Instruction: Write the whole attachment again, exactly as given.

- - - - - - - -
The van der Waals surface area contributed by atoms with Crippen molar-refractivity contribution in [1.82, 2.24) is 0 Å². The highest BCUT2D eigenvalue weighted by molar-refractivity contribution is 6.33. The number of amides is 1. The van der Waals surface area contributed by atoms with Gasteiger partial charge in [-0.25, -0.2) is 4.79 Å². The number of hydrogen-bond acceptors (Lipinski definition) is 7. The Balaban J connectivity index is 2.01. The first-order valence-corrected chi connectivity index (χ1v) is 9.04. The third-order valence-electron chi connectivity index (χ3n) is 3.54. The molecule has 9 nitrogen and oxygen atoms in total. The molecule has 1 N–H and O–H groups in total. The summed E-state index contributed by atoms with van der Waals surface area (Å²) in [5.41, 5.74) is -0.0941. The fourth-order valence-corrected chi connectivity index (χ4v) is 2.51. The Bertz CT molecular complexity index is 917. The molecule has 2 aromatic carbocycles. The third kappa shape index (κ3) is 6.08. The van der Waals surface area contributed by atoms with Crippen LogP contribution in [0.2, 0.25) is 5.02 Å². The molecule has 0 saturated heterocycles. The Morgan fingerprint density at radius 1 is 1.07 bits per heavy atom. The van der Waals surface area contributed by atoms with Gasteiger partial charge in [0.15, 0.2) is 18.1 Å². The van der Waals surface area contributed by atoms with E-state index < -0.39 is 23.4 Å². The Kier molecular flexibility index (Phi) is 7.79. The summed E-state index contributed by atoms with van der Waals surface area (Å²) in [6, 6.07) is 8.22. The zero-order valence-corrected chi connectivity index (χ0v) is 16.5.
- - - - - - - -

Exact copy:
The van der Waals surface area contributed by atoms with Crippen molar-refractivity contribution in [1.82, 2.24) is 0 Å². The highest BCUT2D eigenvalue weighted by molar-refractivity contribution is 6.33. The number of amides is 1. The van der Waals surface area contributed by atoms with Gasteiger partial charge in [-0.25, -0.2) is 4.79 Å². The number of hydrogen-bond acceptors (Lipinski definition) is 7. The Balaban J connectivity index is 2.01. The first-order valence-corrected chi connectivity index (χ1v) is 9.04. The third-order valence-electron chi connectivity index (χ3n) is 3.54. The molecule has 9 nitrogen and oxygen atoms in total. The molecule has 1 N–H and O–H groups in total. The summed E-state index contributed by atoms with van der Waals surface area (Å²) in [5.41, 5.74) is -0.0941. The fourth-order valence-corrected chi connectivity index (χ4v) is 2.51. The Bertz CT molecular complexity index is 917. The molecule has 2 aromatic carbocycles. The third kappa shape index (κ3) is 6.08. The van der Waals surface area contributed by atoms with Crippen LogP contribution in [0.2, 0.25) is 5.02 Å². The molecule has 0 saturated heterocycles. The Morgan fingerprint density at radius 1 is 1.07 bits per heavy atom. The van der Waals surface area contributed by atoms with Gasteiger partial charge in [0.15, 0.2) is 18.1 Å². The van der Waals surface area contributed by atoms with E-state index < -0.39 is 23.4 Å². The Kier molecular flexibility index (Phi) is 7.79. The summed E-state index contributed by atoms with van der Waals surface area (Å²) in [6, 6.07) is 8.22. The zero-order valence-corrected chi connectivity index (χ0v) is 16.5.